In October 2017, President Donald Trump declared the opioid epidemic a national public health emergency. But alas, the problem only seems to be getting worse: For the first time in history, Americans are now more likely to die of an opioid overdose than in a car crash, according to a new new report from the National Safety Council.
More specifically, Americans now have a one in 96 chance of dying from an opioid overdose, whereas the odds of dying in a car crash are one in 103. The fact that opioid overdoses managed to surpass such a historically popular life-exiting method is especially striking when you consider that car crashes have not only traditionally been a leading cause of deaths for American adults, but the leading cause of deaths for American teenagers, too.
The complexities of this crisis are just that — complex. However, as I previously reported, the synthetic (and extremely potent) opioid fentanyl is largely responsible for the majority of these overdoses: “Fentanyl has become a driving force behind the opioid epidemic over the past few years. A recent study found that fentanyl is actually killing more Americans than either heroin or prescribed painkillers: Of the 42,000 overdose deaths reported in 2016, approximately 19,000 were related to fentanyl, while 15,469 were related to heroin and 17,087 to prescribed opioids.”
While these statistics are undoubtedly frightening on their own, studies show that opioid-related overdoses have been undercounted by as much as 35 percent, meaning the opioid epidemic is actually far worse than it sounds.
All of which poses the big question: What can be done? Well, a lot, actually. It’s such a common problem now that even institutions as mundane as Starbucks are trying to do their part in addressing it, recently resorting to installing needle disposal boxes in their bathrooms, since employees have repeatedly discovered hypodermic needles in their trash cans and on their floors. (Some of their employees have even been poked by these dirty, dangerous needles while attempting to discard them, an experience which screams “lawsuit” loudly enough for this sudden company policy change to make perfect, cynical sense.)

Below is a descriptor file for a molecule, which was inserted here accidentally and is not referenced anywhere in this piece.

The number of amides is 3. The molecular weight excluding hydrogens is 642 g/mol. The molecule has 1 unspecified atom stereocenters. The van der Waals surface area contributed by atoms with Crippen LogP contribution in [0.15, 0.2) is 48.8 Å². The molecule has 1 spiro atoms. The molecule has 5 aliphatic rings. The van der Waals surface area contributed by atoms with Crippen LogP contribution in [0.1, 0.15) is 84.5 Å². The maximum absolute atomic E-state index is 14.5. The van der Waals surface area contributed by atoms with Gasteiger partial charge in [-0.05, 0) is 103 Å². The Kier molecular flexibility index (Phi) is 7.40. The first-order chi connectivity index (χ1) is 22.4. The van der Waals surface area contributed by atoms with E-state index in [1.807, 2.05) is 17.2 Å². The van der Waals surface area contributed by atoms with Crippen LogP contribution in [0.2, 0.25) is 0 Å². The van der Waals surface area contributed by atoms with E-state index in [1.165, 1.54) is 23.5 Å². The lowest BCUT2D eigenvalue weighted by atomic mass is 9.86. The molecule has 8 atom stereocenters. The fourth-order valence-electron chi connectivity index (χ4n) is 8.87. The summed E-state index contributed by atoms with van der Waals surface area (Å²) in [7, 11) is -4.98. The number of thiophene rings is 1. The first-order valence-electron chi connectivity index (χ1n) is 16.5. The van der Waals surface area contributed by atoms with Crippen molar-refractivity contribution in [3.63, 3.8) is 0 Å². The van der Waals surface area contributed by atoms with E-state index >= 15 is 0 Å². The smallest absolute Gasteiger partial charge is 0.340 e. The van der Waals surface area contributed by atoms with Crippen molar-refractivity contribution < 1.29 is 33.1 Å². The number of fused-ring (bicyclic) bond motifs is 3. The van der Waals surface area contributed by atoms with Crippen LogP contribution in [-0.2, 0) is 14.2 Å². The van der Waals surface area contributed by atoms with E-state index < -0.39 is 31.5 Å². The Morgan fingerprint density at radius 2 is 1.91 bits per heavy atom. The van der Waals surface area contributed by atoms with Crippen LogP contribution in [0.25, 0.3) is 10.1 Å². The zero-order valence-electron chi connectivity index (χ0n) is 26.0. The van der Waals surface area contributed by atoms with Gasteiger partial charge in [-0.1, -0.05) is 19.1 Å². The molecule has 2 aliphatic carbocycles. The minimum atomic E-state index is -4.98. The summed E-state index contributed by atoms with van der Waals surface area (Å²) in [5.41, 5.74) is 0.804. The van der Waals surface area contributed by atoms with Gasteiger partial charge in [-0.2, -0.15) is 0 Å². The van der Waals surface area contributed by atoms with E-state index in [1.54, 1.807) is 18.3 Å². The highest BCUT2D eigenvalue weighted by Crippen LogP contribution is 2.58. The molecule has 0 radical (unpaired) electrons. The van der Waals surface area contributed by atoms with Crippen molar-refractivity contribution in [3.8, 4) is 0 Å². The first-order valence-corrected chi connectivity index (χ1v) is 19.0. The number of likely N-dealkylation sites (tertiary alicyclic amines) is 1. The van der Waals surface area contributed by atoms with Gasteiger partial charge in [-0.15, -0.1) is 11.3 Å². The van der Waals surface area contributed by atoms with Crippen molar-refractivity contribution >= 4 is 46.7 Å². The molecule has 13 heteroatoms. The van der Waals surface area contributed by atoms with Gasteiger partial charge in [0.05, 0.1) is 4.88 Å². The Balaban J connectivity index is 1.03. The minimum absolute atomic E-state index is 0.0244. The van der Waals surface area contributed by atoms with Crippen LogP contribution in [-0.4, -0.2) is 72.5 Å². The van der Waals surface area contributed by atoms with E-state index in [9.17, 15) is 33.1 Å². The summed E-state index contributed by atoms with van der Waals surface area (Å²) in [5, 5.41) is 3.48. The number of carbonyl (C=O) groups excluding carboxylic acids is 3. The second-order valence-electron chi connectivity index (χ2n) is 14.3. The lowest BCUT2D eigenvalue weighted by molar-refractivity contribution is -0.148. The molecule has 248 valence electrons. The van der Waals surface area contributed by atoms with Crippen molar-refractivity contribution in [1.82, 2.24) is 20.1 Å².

The National Safety Council, meanwhile, has previously recommended that we improve pain-management training for doctors who would otherwise prescribe opioids, which seems like one of the most obvious answers. They also suggested that we make the overdose-reversing drug Narcan (or naloxone) more widely available, which has been at least somewhat enacted: Every public library and YMCA in America is now equipped with Narcan. Similarly, there has been some talk about implementing drug testing at work; however, as my colleague Tierney Finster reported, that would be a logistical nightmare.
Generally speaking, though, providing drug users with the means to prevent an overdose seems to be the best bet. California, for instance, has already begun providing drug users with fentanyl test strips, which is a cheap, easy first step to making sure their Friday night cocaine hasn’t been cut with anything more lethal. Then, of course, opening more safe-consumption centers — where trained staff can administer naloxone when necessary and offer long-term treatment options — would be ideal.
But until more people realize the scope of this crisis, and until Big Pharma stops spending tens of billions to advertise its extremely dangerous drugs, overdose deaths will continue to climb.
In the meantime, please don’t dope and drive — that’s just asking for it.